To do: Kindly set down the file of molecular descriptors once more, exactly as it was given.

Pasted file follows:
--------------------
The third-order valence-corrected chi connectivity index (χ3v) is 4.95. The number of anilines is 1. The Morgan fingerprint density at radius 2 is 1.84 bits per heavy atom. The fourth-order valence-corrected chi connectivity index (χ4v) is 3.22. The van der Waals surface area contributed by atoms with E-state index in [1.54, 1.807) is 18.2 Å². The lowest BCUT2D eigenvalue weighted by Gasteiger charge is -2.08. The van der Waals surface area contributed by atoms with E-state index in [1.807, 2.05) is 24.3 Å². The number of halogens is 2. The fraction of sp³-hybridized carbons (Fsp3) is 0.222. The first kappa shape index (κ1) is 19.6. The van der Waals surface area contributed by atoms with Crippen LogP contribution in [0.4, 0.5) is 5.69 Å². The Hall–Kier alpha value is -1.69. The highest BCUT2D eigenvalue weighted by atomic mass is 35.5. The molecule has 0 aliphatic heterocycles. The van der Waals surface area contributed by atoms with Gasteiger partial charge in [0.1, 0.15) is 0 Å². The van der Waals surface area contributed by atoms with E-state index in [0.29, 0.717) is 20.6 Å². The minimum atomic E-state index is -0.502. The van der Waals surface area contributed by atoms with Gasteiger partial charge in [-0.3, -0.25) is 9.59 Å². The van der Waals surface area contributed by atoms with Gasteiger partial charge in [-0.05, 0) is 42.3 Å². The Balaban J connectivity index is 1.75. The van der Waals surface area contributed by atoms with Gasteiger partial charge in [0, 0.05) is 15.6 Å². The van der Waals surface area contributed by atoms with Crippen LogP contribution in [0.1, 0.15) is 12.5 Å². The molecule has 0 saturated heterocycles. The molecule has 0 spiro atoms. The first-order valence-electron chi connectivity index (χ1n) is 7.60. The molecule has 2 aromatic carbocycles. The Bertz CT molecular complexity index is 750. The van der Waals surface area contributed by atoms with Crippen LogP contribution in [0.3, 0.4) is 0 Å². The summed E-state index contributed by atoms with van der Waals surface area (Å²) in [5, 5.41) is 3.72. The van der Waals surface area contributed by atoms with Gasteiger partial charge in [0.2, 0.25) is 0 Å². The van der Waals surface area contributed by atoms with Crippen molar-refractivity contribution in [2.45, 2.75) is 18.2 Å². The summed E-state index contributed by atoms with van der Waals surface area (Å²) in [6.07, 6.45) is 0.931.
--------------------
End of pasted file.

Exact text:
The third-order valence-corrected chi connectivity index (χ3v) is 4.95. The number of anilines is 1. The Morgan fingerprint density at radius 2 is 1.84 bits per heavy atom. The fourth-order valence-corrected chi connectivity index (χ4v) is 3.22. The van der Waals surface area contributed by atoms with E-state index in [1.54, 1.807) is 18.2 Å². The lowest BCUT2D eigenvalue weighted by Gasteiger charge is -2.08. The van der Waals surface area contributed by atoms with E-state index in [1.807, 2.05) is 24.3 Å². The number of halogens is 2. The fraction of sp³-hybridized carbons (Fsp3) is 0.222. The first kappa shape index (κ1) is 19.6. The van der Waals surface area contributed by atoms with Crippen LogP contribution in [0.4, 0.5) is 5.69 Å². The Hall–Kier alpha value is -1.69. The highest BCUT2D eigenvalue weighted by atomic mass is 35.5. The molecule has 0 aliphatic heterocycles. The van der Waals surface area contributed by atoms with Gasteiger partial charge in [0.1, 0.15) is 0 Å². The van der Waals surface area contributed by atoms with E-state index in [0.29, 0.717) is 20.6 Å². The minimum atomic E-state index is -0.502. The van der Waals surface area contributed by atoms with Gasteiger partial charge in [-0.3, -0.25) is 9.59 Å². The van der Waals surface area contributed by atoms with Gasteiger partial charge in [-0.05, 0) is 42.3 Å². The Balaban J connectivity index is 1.75. The van der Waals surface area contributed by atoms with Gasteiger partial charge in [0, 0.05) is 15.6 Å². The van der Waals surface area contributed by atoms with Crippen LogP contribution in [0.1, 0.15) is 12.5 Å². The molecule has 0 saturated heterocycles. The molecule has 0 spiro atoms. The first-order valence-electron chi connectivity index (χ1n) is 7.60. The molecule has 2 aromatic carbocycles. The Bertz CT molecular complexity index is 750. The van der Waals surface area contributed by atoms with Crippen LogP contribution in [0.3, 0.4) is 0 Å². The summed E-state index contributed by atoms with van der Waals surface area (Å²) in [5, 5.41) is 3.72. The van der Waals surface area contributed by atoms with Gasteiger partial charge in [0.2, 0.25) is 0 Å². The van der Waals surface area contributed by atoms with Crippen molar-refractivity contribution in [2.45, 2.75) is 18.2 Å². The summed E-state index contributed by atoms with van der Waals surface area (Å²) in [6.07, 6.45) is 0.931.